How To Challenge A Will In Massachusetts
The following article will provide some information regarding how an individual can challenge a will in the state of Massachusetts.
- File a timely appearance with the court. If you are considered an heir at law (typically if you are a child, parent, or sibling of the decedent) you will receive notice by mail that the decedent has died and has left a Will. This notice will identify the name of the Personal Representative of the Last Will and Testament and will indicate that if you wish to object to the Will, that you must file an appearance with the court by the date set forth in the notice. If you intend to object to the Will, you must file a “Notice of Appearance”.
- File an affidavit of objections. Within 30 days of filing a Notice of Appearance, you must file an “Affidavit of Objections” with the court, which provides your bases for challenging the validity of the Will. This affidavit must be signed under the penalty of perjury; set forth a legal basis for challenging the Will (i.e. undue influence, lack of mental capacity, or forgery); and be based on your personal knowledge.
- Serve written discovery and take any depositions within the court-established discovery period. After you file the affidavit, you will likely receive a notice from the court setting forth the period during which you can conduct discovery (the phase of the case when the parties have the right to acquire facts from one another). During this period, you can send the Personal Representative (or his or her attorney) a request for production of documents or interrogatories (a list of written questions that you are seeking responses to). These requests must be drawn carefully; as such, it is recommended that you hire an attorney for this step.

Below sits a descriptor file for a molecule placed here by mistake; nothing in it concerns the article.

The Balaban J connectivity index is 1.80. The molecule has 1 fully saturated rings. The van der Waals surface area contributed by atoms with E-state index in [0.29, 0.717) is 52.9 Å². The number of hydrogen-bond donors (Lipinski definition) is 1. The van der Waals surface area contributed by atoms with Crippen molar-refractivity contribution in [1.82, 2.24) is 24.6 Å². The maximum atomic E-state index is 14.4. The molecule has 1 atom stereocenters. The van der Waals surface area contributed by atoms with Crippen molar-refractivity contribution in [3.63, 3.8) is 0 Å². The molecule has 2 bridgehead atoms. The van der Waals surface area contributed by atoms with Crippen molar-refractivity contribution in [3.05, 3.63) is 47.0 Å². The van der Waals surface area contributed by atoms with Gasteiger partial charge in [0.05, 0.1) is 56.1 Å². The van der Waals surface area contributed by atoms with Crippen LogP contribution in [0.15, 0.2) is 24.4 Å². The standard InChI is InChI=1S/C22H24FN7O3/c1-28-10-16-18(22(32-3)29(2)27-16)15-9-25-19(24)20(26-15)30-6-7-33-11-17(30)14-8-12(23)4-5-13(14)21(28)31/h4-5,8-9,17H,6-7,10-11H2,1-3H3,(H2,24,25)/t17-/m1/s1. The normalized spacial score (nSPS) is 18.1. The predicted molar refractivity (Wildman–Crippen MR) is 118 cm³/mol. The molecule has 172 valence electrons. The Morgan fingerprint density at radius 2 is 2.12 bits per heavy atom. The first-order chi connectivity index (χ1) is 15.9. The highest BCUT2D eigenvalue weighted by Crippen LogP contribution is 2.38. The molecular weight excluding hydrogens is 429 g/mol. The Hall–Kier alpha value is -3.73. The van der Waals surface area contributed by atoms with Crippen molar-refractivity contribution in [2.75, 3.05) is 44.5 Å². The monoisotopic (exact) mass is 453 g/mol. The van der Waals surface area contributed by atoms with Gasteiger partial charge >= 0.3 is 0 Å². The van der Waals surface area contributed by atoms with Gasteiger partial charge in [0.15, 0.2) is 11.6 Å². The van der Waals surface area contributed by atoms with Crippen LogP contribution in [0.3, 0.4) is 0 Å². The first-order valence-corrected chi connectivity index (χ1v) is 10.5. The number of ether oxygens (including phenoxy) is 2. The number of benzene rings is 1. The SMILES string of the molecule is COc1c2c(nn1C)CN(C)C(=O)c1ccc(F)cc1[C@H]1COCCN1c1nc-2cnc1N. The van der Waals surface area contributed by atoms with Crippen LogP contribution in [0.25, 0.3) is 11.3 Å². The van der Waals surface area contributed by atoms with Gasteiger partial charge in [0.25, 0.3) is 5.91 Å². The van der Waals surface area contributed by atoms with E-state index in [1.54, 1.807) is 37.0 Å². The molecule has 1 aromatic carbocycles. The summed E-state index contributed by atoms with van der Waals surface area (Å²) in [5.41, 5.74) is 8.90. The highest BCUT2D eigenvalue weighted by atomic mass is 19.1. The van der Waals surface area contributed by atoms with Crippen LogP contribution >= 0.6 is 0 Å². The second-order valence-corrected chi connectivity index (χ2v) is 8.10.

- Consider alternative dispute resolution. Parties can often reach a settlement through court mediation (a process in which the parties present their positions to a neutral party whose objective is to facilitate a settlement). It is important to note that all settlements of will contests are subject to approval of the court. However, the court rarely rejects a compromise that is the product of fair negotiation between the parties.
- Try to secure a shift in the burden of proof. In Massachusetts, courts will allow the burden of proof in Will contests to shift from one party to the other if certain facts are established that show undue influence in creating or executing a will. Specifically, if the person benefiting from a change in the decedent’s Will was a “fiduciary” with respect to the decedent, then the burden shifts to the Personal Representative to show that the change in the Will was not the product of undue influence. The question of whether the party benefiting from a change in the Will is a fiduciary is a complex one, but often focuses on the amount of control exerted by that person over the finances and/or medical care of the decedent, or the process by which the Will was amended.
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The estate planning process can often be complicated. The experienced Norwood and Greater Boston area wills attorneys of Fisher Law LLC can thoroughly explain your options and guide you throughout the process. Call us today at (781)-821-8800 or use our online form to schedule an appointment to speak with our office.